Stolen thumb drives might hold personal data on Ramstein students
By JENNIFER H. SVAN | STARS AND STRIPES Published: November 21, 2012
KAISERSLAUTERN, Germany — The theft of five thumb drives from an unlocked vehicle may have compromised the personal information of hundreds of pupils, their parents and staff members at a Defense Department school in Germany, school officials said Wednesday.
Parents of more than 900 students at Ramstein Intermediate School were notified of the possible data breach Tuesday night, more than three weeks after the information disappeared.
The thumb drives were stolen overnight Oct. 26 from the unlocked vehicle of an American living in Landstuhl, according to German police.
The data sticks belonged to an intermediate school employee, said Department of Defense Dependents Schools-Europe spokesman Bob Purtiman.
“We became aware of the missing data and the circumstances on Oct. 31,” he said.
The intermediate school is located on Ramstein Air Base, where some of the U.S. military’s top ranking officers and enlisted members in Europe live and work and where their children may attend one of four schools on base.
“This letter is to notify you that your and/or your student’s personally identifiable information may have been part of the loss,” DODDS-Europe officials said in the letter that was emailed Tuesday to parents of all the school’s students.
Citing the investigation, Purtiman said he could not disclose the job of the employee who had the data sticks. “DODDS-Europe employees routinely take work home with them,” he said. “Thumb drives are just one of the ways they do it.”
The Defense Department has strict guidelines for the usage of removable media devices, prohibiting, among other restrictions, the use of personal thumb drives on government computers.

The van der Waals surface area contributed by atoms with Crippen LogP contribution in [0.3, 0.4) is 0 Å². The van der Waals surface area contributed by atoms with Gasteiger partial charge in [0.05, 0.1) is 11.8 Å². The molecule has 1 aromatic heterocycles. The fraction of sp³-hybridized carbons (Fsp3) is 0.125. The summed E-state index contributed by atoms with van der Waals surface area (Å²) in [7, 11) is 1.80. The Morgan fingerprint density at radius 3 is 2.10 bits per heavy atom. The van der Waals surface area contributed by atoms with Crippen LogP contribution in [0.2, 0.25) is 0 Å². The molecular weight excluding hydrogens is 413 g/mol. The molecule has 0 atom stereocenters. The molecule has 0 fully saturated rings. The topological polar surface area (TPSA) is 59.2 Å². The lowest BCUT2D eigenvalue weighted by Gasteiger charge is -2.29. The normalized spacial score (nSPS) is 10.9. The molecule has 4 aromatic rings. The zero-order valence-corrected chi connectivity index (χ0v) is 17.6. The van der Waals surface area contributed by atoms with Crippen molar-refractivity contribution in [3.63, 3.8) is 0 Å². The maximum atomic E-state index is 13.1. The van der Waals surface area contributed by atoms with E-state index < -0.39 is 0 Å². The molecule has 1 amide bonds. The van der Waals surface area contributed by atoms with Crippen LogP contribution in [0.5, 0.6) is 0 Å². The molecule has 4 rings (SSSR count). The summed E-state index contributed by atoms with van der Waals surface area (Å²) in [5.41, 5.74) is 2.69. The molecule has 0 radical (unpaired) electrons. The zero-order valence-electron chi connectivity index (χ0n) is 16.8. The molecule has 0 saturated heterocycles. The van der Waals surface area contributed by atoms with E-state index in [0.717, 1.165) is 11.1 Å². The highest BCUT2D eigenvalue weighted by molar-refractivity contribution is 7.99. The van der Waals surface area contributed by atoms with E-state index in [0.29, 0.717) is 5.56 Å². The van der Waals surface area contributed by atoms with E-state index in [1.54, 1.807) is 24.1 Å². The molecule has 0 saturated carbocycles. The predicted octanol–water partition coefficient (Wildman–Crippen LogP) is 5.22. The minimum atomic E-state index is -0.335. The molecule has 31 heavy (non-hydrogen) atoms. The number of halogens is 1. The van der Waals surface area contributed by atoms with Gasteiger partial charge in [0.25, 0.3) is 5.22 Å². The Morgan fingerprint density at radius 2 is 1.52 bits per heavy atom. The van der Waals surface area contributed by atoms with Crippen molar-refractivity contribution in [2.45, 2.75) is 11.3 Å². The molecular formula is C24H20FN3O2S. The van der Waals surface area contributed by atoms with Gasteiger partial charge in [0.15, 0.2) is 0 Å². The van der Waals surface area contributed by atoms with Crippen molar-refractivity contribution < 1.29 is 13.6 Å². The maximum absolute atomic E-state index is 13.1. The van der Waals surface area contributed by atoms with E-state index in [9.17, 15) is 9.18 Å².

Purtiman said officials were trying to determine whether the data on the thumb drives was protected by encryption, and whether the devices were personal or government-owned.
The school employee had a back-up of the stolen data, Purtiman said, and officials are combing through the files to identify the nature and scope of the information that was lost, including whether more students from other schools may have been affected.
“There is no reason to believe that any of the lost information is being used inappropriately,” the DODDS letter said.
Parents will be directly notified if it’s determined that their or their children’s information was compromised, officials said.
German police are investigating the incident as a random vehicle break-in, one of two reported in Landstuhl that night, said Reiner Hüttel, a detective with the Landstuhl police department. The school employee’s vehicle was parked in a garage with a broken lock, Hüttel said.
Reporter Marcus Klöckner contributed to this report.